The use of compressive rheology tools to determine the dewatering properties of selected sewage sludges
Wastewater treatment produces sludge which is usually dewatered prior to disposal to reduce disposal costs. This work used compressive rheology tools to accurately measure the dewatering properties of selected sewage sludges with a focus on sludge produced by Autothermal Thermophilic Aerobic Digestion (ATAD). Sludges were sampled from a 500 litre ATAD pilot-plant at Killarney Co. Kerry, and from wastewater treatment plants in Australia, Ireland, Germany and Luxembourg. The project aims to outline the dewatering properties of these sludges and to determine some of the factors which govern wastewater sludge dewatering. The theoretical basis of this work was the phenomenonological solid-liquid separation theory of Buscall and White (1987). The gel-point, compressibility, and permeability have been established as the fundamental physical properties that determine suspension dewaterability. However, until recently, the experimental determination of these properties for wastewater sludges (which exhibit atypical behaviour) was limited due to theoretical and experimental constraints. Recently, new qualitative and quantitative methods based upon the Buscall and White (1987) approach to dewatering characterisation have been developed, and have been successfully applied to wastewater sludges (Stickland, 2005). In this study these methods were applied to ATAD sludges for the first time. Filtration, settling and centrifugation tests were used to measure the material characteristics of several ATAD sludges, some of which were conditioned using polymeric flocculants and inorganic coagulants. All wastewater treatment sludges which were investigated in this work exhibited nontraditional filtration characteristics, forming highly networked suspension at low solids concentrations. Such sludges are impermeable and highly compressible. A 500 litre ATAD pilot-plant was commissioned as part of this research. Thickened waste activated sludge was used as the feedstock for the ATAD pilot-plant. In retention time trials, temperatures of 60 °C were achieved during digestion. The pilot-plant achieved 47% volatile solids removal on a 10 day retention time. Digested sludges obtained from the ATAD pilot-plant had very poor dewatering properties at 7 day and 10 day retention times, and it also had an exceptionally high optimum polymer dose rendering it unsuitable for dewatering. Furthermore, ATAD sludge was obtained from the post-process storage tanks at Killamey WWTP, and from treatment plants in Germany and Luxembourg. In pressurefiltration tests, these ATAD sludges were shown to dewater to similar solids concentrations to anaerobic sludges for pressures ranging from 2kPa to 400kpA. However, in the case of the ATAD sludges obtained from Killamey WWTP the quantities of polymeric flocculant required to achieve satisfactory dewatering were high. The sludges obtained from treatment plants in Germany and Luxembourg showed markedly better dewatering properties than the Killamey ATAD, and this may have been due to the feed sludge to these treatment plants having a higher proportion of primary sludge than at Killamey WWTP which was operated solely on a feed of waste-activated sludge. iv Investigations into the factors influencing ATAD dewatering showed that the optimum polymer dose correlated strongly with negatively charged biopolymeric material in the solution phase. A proportion of this material consisted of proteins and polysaccharides which were released as a function of digestion time during batch trials. These substances may accumulate in solution because of cell lysis effects and the erosion of extracellular polymers from sludge floes during digestion. Finally, the conditioning of ATAD sludge with ferric sulphate was shown to improve dewatering properties in terms of permeability but reduced the compressibility of the sludge.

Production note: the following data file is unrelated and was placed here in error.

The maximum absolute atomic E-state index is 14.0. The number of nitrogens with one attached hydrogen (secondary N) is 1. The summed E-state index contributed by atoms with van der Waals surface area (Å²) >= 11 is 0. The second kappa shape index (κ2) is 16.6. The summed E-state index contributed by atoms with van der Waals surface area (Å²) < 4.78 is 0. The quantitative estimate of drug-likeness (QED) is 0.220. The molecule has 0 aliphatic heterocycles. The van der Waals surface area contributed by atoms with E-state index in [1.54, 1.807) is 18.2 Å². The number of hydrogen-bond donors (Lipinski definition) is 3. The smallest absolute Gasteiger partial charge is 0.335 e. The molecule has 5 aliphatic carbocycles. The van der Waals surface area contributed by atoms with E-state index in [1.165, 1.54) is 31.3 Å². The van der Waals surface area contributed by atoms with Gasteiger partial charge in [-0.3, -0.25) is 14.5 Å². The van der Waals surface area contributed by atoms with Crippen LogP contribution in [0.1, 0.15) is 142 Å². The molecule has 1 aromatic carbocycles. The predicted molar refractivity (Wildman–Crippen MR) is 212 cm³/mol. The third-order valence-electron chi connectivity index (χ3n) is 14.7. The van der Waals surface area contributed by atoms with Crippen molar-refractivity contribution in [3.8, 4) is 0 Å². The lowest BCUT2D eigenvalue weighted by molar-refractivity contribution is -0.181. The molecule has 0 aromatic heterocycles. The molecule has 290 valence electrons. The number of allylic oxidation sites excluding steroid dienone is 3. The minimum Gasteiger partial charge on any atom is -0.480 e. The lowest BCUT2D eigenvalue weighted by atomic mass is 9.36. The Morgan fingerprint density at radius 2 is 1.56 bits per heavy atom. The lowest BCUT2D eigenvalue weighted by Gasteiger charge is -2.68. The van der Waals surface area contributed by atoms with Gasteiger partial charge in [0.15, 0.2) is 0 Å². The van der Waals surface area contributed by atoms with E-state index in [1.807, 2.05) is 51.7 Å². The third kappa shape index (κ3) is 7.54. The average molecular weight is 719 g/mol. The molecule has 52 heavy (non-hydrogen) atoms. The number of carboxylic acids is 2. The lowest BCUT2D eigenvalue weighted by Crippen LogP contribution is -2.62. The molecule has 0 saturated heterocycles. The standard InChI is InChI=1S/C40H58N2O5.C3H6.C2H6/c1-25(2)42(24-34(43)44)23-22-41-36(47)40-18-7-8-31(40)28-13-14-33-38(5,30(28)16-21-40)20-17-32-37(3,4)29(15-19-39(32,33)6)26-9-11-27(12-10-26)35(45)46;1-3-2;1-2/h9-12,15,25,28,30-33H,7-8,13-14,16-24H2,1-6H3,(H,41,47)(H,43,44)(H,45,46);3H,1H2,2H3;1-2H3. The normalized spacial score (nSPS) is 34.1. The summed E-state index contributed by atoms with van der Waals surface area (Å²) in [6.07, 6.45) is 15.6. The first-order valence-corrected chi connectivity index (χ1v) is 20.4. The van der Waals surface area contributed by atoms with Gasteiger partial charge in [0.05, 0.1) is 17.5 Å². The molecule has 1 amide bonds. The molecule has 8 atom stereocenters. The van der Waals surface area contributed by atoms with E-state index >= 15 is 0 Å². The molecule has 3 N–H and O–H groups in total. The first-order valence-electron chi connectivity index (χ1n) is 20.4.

- Theses - Science ITS 
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